The German Empire and the Reconstruction of Poland’s Statehood
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Uniwersytet Warszawski
Publication date: 2018-03-31
Stosunki Międzynarodowe – International Relations 2018;54(1):163-192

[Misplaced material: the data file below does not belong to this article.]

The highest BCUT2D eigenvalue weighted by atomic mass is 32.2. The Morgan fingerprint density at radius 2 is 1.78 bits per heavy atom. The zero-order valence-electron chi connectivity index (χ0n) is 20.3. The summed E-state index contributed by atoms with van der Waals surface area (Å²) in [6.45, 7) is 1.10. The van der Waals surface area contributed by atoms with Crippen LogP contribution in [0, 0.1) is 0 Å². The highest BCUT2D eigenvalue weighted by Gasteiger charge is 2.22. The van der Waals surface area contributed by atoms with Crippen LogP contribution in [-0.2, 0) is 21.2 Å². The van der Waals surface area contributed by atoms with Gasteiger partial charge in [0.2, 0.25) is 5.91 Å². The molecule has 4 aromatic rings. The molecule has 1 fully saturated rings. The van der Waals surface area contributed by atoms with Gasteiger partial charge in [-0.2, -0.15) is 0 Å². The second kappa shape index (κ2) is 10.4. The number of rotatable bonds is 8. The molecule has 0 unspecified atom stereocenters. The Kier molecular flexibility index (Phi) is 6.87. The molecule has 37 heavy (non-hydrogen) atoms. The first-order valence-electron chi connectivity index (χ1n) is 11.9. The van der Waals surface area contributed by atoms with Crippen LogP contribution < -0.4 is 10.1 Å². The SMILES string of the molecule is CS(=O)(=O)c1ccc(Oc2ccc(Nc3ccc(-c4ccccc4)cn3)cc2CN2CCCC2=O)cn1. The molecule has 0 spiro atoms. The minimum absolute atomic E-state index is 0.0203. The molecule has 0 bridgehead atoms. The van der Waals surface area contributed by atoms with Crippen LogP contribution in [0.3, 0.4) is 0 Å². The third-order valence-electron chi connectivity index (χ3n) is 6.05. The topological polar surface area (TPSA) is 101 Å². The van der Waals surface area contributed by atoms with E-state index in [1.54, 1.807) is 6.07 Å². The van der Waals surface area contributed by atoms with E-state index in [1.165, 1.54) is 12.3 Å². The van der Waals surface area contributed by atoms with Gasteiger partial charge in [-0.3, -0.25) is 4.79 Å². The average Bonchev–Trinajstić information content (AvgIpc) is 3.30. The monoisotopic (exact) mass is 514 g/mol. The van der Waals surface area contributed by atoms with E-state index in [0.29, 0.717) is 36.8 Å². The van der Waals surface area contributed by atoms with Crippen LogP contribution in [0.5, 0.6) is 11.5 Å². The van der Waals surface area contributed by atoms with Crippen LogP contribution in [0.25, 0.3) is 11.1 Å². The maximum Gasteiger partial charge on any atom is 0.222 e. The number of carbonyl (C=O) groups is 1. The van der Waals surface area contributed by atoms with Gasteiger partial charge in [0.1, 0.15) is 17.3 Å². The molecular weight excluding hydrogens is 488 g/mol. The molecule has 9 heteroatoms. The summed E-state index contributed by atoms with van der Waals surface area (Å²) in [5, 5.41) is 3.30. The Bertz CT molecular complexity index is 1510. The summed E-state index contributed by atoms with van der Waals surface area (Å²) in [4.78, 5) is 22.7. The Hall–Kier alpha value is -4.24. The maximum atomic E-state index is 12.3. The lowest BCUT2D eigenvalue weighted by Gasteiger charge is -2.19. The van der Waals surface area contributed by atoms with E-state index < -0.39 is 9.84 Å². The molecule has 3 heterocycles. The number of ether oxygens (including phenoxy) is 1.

Following the outbreak of World War I, a reconstruction of Poland’s statehood emerged as a legitimate issue on the German Empire’s political agenda. German decision-makers deemed the Polish cause an important instrument of the antiRussian diversion, thus falling back onto the original strategic plans contemplated by the German Army’s General Staff as early as 1880s. The rebuilt Polish statehood was also deemed a component of the so-called Mitteleuropa concept, i.e. a union of European states, officially invested with equal rights, but actually subject to German domination. In Berlin, it was believed that by controlling Mitteleuropa Germany would gain a dominant position on a global scale, and would consequently join the elite club of autarkic world powers, as its bona fide fourth member, alongside the United States, British Empire, and Russia. Postulated establishment of a Central European Economic Union (Mitteleuropa concept), one of whose components was to be a rebuilt Polish statehood, was incorporated into the key agenda of German war aims, the so-called Septemberprogramm of 1914, endorsed by the Chancellor of the German Reich, and Prime Minister of Prussia, Theobald von Bethmann- -Hollweg. Germany briefly implemented the Mitteleuropa concept between March (Brest-Litovsk Peace Treaty with Bolshevik Russia) and November of 1918 (ultimate war defeat of the German Reich).
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